RUSSIA SURVIVES PESKY SWISS
First, it was the Czechs who were only narrowly able to squeak by the Swiss. Then it was Canada who were given fits by Switzerland. And after winning their first game of the tournament, downing Denmark 4-0, the Swiss were back at it again giving one of the tournament’s top teams all it could handle and then some.
In a contest that was expected to set up a New Years’ Eve battle for top spot in Group A between Canada and Russia, Switzerland appeared to have designs on throwing a wrench into the schedule makers’ plans. Within 49 seconds of the opening faceoff, Switzerland’s Marco Lehmann found twine, followed up several minutes later by a Valentin Nussbaumer goal that gave the Swiss a stunning 2-0 lead before the midway mark of the frame.
The two-goal lead would be trimmed late in the first by Russia’s Kirill Marchenko, restored briefly early in the second when Lehmann scored his second of the night but then entirely nullified by Dmitri Samorukov and Grigori Denisenko goals before the 12-minute mark of the second.
And it was before the second frame was out that one of the strangest moments of the tournament — and maybe one in the history of the World Junior Championship — occurred. Off on a breakaway late in the period, Lehmann was tripped up not once, but twice, and the result was back-to-back penalty shots. With two prime opportunities to pull ahead, the first penalty shot, taken by Lehmann, was denied by Danil Tarasov. Philipp Kurashev narrowly missed the net with the second.
The two missed attempts would prove incredibly costly, as would Switzerland’s inability to capitalize on a five-minute man advantage. Early in the third, Kirill Slepets gave Russia their first lead of the contest. Alexander Alexeyev extended the lead minutes later. And while Switzerland would briefly flirt with a comeback of their own, the Russians rattled off another pair of goals to put a bow on a 7-4 victory.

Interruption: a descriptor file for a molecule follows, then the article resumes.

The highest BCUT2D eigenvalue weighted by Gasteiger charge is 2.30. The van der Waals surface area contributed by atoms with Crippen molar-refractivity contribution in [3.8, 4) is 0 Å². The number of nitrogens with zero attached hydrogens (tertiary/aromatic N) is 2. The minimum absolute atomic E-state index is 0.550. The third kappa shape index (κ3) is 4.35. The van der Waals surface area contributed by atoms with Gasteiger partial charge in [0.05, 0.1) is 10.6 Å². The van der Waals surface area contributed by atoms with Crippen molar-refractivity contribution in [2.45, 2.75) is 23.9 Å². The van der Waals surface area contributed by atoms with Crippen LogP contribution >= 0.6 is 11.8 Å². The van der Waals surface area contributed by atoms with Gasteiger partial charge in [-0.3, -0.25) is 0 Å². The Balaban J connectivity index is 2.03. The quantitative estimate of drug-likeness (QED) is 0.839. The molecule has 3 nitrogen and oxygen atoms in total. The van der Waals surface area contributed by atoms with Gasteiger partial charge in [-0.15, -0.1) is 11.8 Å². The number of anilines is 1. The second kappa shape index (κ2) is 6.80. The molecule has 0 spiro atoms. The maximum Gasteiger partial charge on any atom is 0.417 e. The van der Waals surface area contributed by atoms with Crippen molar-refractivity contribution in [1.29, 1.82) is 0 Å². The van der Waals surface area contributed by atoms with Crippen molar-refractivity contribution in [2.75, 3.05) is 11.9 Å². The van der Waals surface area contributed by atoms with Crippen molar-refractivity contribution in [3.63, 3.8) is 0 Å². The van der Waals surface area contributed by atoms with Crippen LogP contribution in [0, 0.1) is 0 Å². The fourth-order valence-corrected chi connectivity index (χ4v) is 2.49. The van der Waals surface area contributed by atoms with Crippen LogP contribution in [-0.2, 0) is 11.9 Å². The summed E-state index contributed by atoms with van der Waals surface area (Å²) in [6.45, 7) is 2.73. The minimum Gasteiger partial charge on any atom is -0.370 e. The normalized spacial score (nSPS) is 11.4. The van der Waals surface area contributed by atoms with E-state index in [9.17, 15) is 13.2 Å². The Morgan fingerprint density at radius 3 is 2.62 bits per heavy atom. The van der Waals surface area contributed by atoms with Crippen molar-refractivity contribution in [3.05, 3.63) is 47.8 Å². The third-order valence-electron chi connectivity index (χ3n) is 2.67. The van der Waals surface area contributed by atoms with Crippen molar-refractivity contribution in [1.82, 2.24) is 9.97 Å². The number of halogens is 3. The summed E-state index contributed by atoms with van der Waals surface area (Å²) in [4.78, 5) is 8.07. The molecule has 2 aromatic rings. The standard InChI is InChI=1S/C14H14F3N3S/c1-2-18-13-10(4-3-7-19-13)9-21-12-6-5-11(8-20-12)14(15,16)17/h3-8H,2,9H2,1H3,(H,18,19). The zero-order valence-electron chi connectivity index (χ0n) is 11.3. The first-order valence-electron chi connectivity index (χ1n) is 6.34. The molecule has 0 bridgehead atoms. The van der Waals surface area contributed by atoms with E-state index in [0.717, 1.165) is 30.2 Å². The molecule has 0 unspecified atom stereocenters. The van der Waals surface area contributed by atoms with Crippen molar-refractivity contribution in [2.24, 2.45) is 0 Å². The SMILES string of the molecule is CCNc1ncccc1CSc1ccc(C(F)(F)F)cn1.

SLOVAKIA WALLOPS KAZAKHSTAN
Within 30 seconds of puck drop in the contest between Group B’s two worst teams, it became clear that there was a chasm between Slovakia and Kazakhstan. While both had failed to win a game through to Sunday’s game, the former had suffered narrow defeats while the latter was on the receiving end of a pair of blowouts. And Sunday’s game highlighted the difference between a tournament fixture that is simply struggling and a tournament interloper who could be on its way back to the second division.
It took all of half a minute for Adam Liska and Adam Ruzicka to put Kazakhstan in a 2-0 hole early in the first frame of Sunday’s contest, and Slovakia’s lead only escalated from there. By the time the opening period was over, the Slovaks lead was six. After 40 minutes, Kazakhstan trailed by 9-1. And when the contest — almost mercifully — drew to a close, Andrej Kollar completed a hat trick to send Slovakia to a convincing 11-2 victory in which they outshot Kazakhstan 46-18.
1. Marco Lehmann (SUI): Two goals in an excellent effort against medal-contending Russians.
2. Andrej Kollar (SVK): Three against Kazakhstan in Slovakia’s convincing win.
3. Danil Tarasov (RUS): Allowed four goals but turned aside two penalty shots to keep Russia alive.
Switzerland’s back-to-back penalty shots:
Monday — Dec. 31, 2018
Denmark vs. Czech Republic, 4 p.m.
Sweden vs. Kazakhstan, 6:30 p.m.
Russia vs. Canada, 8 p.m.
USA vs. Finland, 10:30 p.m.
Wednesday — Jan. 2, 2019
Knockout stage begins
All times Eastern.